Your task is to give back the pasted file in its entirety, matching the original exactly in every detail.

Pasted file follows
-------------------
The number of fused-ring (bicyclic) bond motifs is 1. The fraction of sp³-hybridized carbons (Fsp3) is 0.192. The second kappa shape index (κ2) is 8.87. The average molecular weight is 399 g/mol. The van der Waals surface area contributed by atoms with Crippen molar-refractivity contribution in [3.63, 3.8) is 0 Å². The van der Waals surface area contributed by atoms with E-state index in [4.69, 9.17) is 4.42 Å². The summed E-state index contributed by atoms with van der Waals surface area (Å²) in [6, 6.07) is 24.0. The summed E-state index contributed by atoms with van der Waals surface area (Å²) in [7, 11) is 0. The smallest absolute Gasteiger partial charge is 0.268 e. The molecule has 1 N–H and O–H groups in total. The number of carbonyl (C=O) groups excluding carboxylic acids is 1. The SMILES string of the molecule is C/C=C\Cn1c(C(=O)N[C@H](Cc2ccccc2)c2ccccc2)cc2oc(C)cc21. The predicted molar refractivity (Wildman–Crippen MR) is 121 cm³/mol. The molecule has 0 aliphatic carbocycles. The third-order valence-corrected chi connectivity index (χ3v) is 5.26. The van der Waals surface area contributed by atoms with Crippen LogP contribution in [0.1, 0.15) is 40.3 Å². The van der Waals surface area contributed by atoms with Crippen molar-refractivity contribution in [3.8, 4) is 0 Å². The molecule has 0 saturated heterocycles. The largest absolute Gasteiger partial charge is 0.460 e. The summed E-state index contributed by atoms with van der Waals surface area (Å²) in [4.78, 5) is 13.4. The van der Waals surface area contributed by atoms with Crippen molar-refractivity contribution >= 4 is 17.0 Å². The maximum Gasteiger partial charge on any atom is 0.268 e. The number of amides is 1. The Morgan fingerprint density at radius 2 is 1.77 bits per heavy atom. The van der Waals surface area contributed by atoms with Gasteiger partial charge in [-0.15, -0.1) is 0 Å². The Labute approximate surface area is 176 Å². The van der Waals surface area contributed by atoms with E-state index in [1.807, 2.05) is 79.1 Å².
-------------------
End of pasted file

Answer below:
The number of fused-ring (bicyclic) bond motifs is 1. The fraction of sp³-hybridized carbons (Fsp3) is 0.192. The second kappa shape index (κ2) is 8.87. The average molecular weight is 399 g/mol. The van der Waals surface area contributed by atoms with Crippen molar-refractivity contribution in [3.63, 3.8) is 0 Å². The van der Waals surface area contributed by atoms with E-state index in [4.69, 9.17) is 4.42 Å². The summed E-state index contributed by atoms with van der Waals surface area (Å²) in [6, 6.07) is 24.0. The summed E-state index contributed by atoms with van der Waals surface area (Å²) in [7, 11) is 0. The smallest absolute Gasteiger partial charge is 0.268 e. The molecule has 1 N–H and O–H groups in total. The number of carbonyl (C=O) groups excluding carboxylic acids is 1. The SMILES string of the molecule is C/C=C\Cn1c(C(=O)N[C@H](Cc2ccccc2)c2ccccc2)cc2oc(C)cc21. The predicted molar refractivity (Wildman–Crippen MR) is 121 cm³/mol. The molecule has 0 aliphatic carbocycles. The third-order valence-corrected chi connectivity index (χ3v) is 5.26. The van der Waals surface area contributed by atoms with Crippen LogP contribution in [0.1, 0.15) is 40.3 Å². The van der Waals surface area contributed by atoms with Crippen molar-refractivity contribution in [3.8, 4) is 0 Å². The molecule has 0 saturated heterocycles. The largest absolute Gasteiger partial charge is 0.460 e. The summed E-state index contributed by atoms with van der Waals surface area (Å²) in [4.78, 5) is 13.4. The van der Waals surface area contributed by atoms with Crippen molar-refractivity contribution >= 4 is 17.0 Å². The maximum Gasteiger partial charge on any atom is 0.268 e. The number of amides is 1. The Morgan fingerprint density at radius 2 is 1.77 bits per heavy atom. The van der Waals surface area contributed by atoms with Gasteiger partial charge in [-0.15, -0.1) is 0 Å². The Labute approximate surface area is 176 Å². The van der Waals surface area contributed by atoms with E-state index in [1.807, 2.05) is 79.1 Å².